The Crimes of I.G. Farben: During WWII, I.G. Farben, a Synthetic-Fuels Manufacturer for the German War Machine, Was a Major Supporter of the Nazi Regime and a Willing Co-Conspirator in the Holocaust
Behreandt, Dennis, The New American
March 8, 1943 was the day when the Nazi S.S. came for Norbert Wollheim and his family. With his wife and his three-year-old son, Wollheim was sent to the Grasse Hamburgerstrasse "collecting camp," a way station on the blood-stained path to the Nazi's "final solution." A few days later, the family was sent to Auschwitz. Wollheim would never see his family again. "On arriving at the station at Auschwitz," Wollheim recalled at the Nuremberg Trials, "I was separated from my wife and child and have not seen them since."
Wollheim was one of the "lucky" ones. Along with about 220 other men, he was separated from the other prisoners who were condemned to immediate death in the gas chambers. Instead, he was taken by truck to the Monowitz camp, a special labor camp within the sprawling Auschwitz system of death camps. There, with the others, his head was shaved, he was disinfected, tattooed with his prison ID number, and immediately put to work. "I came to the dreaded 'murder detail 4,' whose task it was to unload cement bags or constructional steel," Wollheim recalled. He had ceased to be a private citizen. He was no longer even the property of the Nazi state. Instead the deed to his life was held by the owner and operator of the Monowitz camp, the notorious German industrial conglomerate I.G. Farben.
Created by the unification of a number of German chemical firms, including BASF, Bayer, and AGFA following World War I, I.G. Farben was famous for its innovations--including in the manufacture of synthetic fuels and synthetic rubber--and for its stature as the largest chemical manufacturer in Europe and one of the largest corporations in the world. But with the rise of the unspeakably evil Hitler and his demon-spawned followers, I.G. Farben would become infamous for its wholehearted support of, and participation in, the brutal Nazi regime.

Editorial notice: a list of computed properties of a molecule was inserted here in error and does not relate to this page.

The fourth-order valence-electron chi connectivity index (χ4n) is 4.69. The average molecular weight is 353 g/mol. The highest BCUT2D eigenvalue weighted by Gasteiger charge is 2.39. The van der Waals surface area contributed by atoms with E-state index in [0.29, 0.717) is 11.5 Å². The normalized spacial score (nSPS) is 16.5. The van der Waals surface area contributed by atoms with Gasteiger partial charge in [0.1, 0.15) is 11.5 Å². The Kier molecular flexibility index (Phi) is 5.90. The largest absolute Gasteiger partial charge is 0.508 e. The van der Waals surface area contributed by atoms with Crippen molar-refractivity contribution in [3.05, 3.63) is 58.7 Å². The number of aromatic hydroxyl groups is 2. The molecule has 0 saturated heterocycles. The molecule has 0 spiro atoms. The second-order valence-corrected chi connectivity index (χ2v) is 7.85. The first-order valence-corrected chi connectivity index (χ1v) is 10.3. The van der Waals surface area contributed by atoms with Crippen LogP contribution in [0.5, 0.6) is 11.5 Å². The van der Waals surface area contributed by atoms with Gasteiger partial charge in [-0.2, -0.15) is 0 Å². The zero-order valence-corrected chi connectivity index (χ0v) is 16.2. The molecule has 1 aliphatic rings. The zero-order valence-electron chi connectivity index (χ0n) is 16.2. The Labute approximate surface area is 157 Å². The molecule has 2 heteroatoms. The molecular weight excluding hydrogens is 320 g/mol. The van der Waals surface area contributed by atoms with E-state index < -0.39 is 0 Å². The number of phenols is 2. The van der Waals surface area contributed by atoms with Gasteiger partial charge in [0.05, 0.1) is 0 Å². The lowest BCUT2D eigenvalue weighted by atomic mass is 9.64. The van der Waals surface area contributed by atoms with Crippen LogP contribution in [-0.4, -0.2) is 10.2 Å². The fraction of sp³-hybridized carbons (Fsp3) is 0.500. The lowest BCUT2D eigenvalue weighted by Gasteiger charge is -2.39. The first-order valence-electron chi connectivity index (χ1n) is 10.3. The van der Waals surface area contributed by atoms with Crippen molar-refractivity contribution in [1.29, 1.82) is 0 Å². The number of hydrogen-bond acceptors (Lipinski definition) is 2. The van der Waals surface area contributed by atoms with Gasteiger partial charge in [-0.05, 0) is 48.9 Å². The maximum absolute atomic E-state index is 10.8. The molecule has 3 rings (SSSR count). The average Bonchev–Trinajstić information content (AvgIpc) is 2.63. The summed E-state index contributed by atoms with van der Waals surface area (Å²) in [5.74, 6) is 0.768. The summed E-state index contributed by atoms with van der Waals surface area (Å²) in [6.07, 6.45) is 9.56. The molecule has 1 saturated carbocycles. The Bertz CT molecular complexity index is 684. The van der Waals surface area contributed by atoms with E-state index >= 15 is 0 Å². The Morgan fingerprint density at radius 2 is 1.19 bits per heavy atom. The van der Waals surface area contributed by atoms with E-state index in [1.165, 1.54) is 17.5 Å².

By 1923, pioneering German chemist Carl Bosch had been managing director of the Badische Anilin und Soda Fabrik (BASF) Company for four years. During those years he had seen the post-World War I German economy crumble and, more disturbingly still, had seen French forces occupy the Ruhr Valley, causing the German government to order the closing of manufacturing plants there. The shutdown was devastating for BASF and the other companies of the German chemical industry's interessen gemeinschaft (literally, "community of interest"--i.e., a cartel).
Bosch had an idea for reversing the damage. Having played a central role in the creation of technologies to manufacture synthetic indigo and synthetic ammonia, Bosch was certain that it would be possible to manufacture synthetic motor fuels on a large scale as well. The technology already existed. In 1913, chemist Friedrich Bergius had invented a method of extracting liquid fuel from coal using a process that came to be called hydrogenation. Though this process could only be used in the laboratory, Bosch believed that, given sufficient funding, he could lead an effort to make the technique useful on a large scale.
The stakes were enormous. Germany was rich in coal, but had practically no reserves of crude oil. Success would mean energy independence for Germany and vast, almost unimaginable, wealth for the German chemical industry.
The problem was that BASF, large though it was, did not have the financial resources to tackle the problem all on its own. "A broader and more substantial corporate base was needed," wrote Department of Justice official Joseph Borkin in his book The Crime and Punishment of I.G. Farben. Bosch had just such a plan. "He proposed that all the I.G. companies merge into a single corporation bringing all their industrial activities and financial strength into a gigantic monolithic entity." Bosch's proposal met with favor and on December 9, 1925 the companies of the I.G. cartel were merged into BASF creating a new corporate colossus: I.G. Farbenindustrie Aktiengesellschaft--I. …